q5         yes    any      }    or to the custom shape per-frame code,                                  
       q6         yes    any      }    or to the custom wave per-frame code,                                   
       q7         yes    any      }      then to the custom wave per-vertex code;                              
       ...                        }    or to the [pixel] shader code.                                          
       q31        yes    any      } Click here to see a diagram for the Q vars.
       q32        yes    any      } 
       t1         yes    any      } Used to carry information                                                  
       t2         yes    any      }  from the custom shape init code                                           
       t3         yes    any      }    to the custom shape per-frame code.                                       
       t4         yes    any      } Click here to see a diagram for the T vars.
       t5         yes    any      } 
       t6         yes    any      } 
       t7         yes    any      } 
       t8         yes    any      } 
                                    
   
   CUSTOM WAVE PER-FRAME VARIABLES
   ---------------------
       NAME   WRITABLE?  RANGE    DESCRIPTION
       ----   ---------  -----    -----------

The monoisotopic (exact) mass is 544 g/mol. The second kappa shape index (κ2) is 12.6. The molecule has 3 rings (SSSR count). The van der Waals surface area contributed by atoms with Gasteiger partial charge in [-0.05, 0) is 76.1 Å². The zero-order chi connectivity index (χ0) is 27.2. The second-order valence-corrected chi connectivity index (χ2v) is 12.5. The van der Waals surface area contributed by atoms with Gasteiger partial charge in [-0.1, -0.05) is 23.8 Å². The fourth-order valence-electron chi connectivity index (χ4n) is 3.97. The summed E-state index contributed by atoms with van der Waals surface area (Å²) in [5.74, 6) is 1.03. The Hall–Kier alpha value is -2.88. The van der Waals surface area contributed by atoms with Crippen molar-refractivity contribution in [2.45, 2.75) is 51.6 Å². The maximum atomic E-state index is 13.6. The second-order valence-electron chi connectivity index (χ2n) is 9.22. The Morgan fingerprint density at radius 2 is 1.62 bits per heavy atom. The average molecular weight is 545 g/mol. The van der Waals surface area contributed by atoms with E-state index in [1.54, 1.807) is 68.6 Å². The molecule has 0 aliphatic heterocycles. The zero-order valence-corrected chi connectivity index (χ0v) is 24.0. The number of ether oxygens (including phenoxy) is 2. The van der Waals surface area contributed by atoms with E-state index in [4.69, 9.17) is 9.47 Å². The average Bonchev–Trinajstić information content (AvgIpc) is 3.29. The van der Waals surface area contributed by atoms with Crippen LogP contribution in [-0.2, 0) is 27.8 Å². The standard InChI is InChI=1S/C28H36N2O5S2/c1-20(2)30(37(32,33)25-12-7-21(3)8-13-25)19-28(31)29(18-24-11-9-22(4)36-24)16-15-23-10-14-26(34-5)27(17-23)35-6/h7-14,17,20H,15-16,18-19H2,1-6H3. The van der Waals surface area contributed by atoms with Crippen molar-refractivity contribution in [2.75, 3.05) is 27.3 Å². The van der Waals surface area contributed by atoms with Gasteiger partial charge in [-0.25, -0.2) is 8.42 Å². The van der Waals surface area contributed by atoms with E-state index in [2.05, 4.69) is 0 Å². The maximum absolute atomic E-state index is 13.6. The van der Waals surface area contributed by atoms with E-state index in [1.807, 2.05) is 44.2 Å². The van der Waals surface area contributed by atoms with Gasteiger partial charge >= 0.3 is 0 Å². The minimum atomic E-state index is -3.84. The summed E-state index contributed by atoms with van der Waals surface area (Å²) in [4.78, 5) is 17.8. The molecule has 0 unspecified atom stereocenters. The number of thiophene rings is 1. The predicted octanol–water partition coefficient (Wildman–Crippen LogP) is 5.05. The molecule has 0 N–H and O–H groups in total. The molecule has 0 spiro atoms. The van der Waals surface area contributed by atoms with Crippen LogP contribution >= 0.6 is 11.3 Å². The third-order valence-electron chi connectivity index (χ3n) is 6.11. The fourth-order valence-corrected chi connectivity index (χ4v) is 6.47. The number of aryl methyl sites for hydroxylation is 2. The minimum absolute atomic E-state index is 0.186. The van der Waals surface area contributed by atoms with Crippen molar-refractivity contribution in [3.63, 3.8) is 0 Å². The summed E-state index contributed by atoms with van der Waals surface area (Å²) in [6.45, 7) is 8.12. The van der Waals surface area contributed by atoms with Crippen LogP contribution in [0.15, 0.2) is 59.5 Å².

r          yes    0..1     base amount of red color in the wave (0..1)
       g          yes    0..1     base amount of green color in the wave (0..1)
       b          yes    0..1     base amount of blue color in the wave (0..1)
       a          yes    0..1     base opacity of the waveform; 0=transparent, 1=opaque
       samples    yes    0-512    read: retrieves the # of samples specified for this custom wave (from the menu).
                                  write: lets you dynamically change that #, frame to frame.
       time       NO     >0       retrieves the current time, in seconds, since MilkDrop started running
       fps        NO     >0       retrieves the current framerate, in frames per second.
       frame      NO              retrieves the number of frames of animation elapsed since the program started